Republic Natural Gas Company v. Oklahoma/Concurrence Douglas
Mr. Justice DOUGLAS, concurring.
The judgment of the Oklahoma court is not 'final' merely because it establishes that Republic has no right to drain away the Peerless gas without paying for it. I think it would be conceded that, even so, the judgment would not be 'final' if it offered appellant three alternative ways to comply and there were doubts as to the constitutionality of any one of them. Then we would wait to see which of the alternatives was ultimately selected or imposed before reviewing the constitutionality of any of them. But there would be no more reason to defer decision on the merits in that case than in this. For the constitutional questions would be isolated in each and we woud be as uncertain in one as in the other which of the alternatives would actually apply to appellant. And the principle seems to me to be the same even when a majority of us would sustain the order whatever alternative was chosen as its sanction.
There is, of course, in the one case the chance of saving the order only if one remedy rather than another is chosen, while in the other the order would survive whichever was chosen. But in each we would be giving needless constitutional dissertations on some points. That is nontheless true in a case where the constitutional questions seem to a majority of us simple, uncomplicated and of no great dignity. For the single constitutional question necessary for decision will not be isolated until the precise pinch of the order on the appellant is known. It will not be known in the present case at least until appellant elects or is required (1) to shut down, (2) to become a carrier of the Peerless gas, or (3) to purchase it.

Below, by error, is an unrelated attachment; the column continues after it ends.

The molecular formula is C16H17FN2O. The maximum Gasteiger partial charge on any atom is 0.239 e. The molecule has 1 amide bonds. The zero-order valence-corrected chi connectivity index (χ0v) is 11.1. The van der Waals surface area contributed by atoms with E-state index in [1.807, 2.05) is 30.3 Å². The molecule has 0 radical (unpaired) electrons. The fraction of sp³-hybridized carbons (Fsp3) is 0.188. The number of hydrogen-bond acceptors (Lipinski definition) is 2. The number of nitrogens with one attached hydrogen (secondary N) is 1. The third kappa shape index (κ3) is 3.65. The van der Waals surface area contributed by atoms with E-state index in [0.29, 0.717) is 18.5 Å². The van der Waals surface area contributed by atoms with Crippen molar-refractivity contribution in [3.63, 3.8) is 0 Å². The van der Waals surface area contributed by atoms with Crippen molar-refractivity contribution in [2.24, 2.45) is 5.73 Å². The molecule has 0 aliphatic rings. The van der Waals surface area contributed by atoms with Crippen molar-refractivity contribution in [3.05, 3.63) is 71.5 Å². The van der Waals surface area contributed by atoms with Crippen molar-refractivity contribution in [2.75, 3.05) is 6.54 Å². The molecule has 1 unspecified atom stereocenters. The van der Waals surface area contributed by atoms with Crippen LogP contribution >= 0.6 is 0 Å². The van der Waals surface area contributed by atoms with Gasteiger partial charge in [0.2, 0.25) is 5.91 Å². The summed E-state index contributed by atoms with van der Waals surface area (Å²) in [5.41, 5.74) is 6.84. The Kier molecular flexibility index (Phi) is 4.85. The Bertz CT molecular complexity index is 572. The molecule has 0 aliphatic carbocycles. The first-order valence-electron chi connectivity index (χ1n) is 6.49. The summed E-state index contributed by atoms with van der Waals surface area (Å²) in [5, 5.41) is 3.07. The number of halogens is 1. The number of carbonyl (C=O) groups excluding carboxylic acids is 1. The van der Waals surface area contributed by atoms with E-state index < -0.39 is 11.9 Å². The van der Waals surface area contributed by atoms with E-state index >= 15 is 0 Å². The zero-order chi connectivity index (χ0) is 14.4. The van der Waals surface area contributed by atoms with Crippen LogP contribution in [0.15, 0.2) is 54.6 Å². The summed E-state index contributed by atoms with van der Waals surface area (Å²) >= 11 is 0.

The legal, as well as the economic, relationship which Republic will bear to Peerless will vary as one or another choice is made. To make Republic a 'carrier' is to submit it to different business risks than to make it a 'purchaser.' The fact that each would raise only questions of 'due process' under the Fourteenth Amendment does not mean that the questions are identical. Even when reasonableness is the test, judges have developed great contrariety of opinions. The point is that today the variables are presented only in the abstract. Tomorrow the facts will be known, when the precise impact of the order on appellant will be determined. Thus to me the policy against premature constitutional adjudication precludes us from saying the judgment in the present case is 'final.'
Mr. Justice RUTLEDGE, with whom Mr. Justice BLACK, Mr. Justice MURPHY, and Mr. Justice BURTON join, dissenting.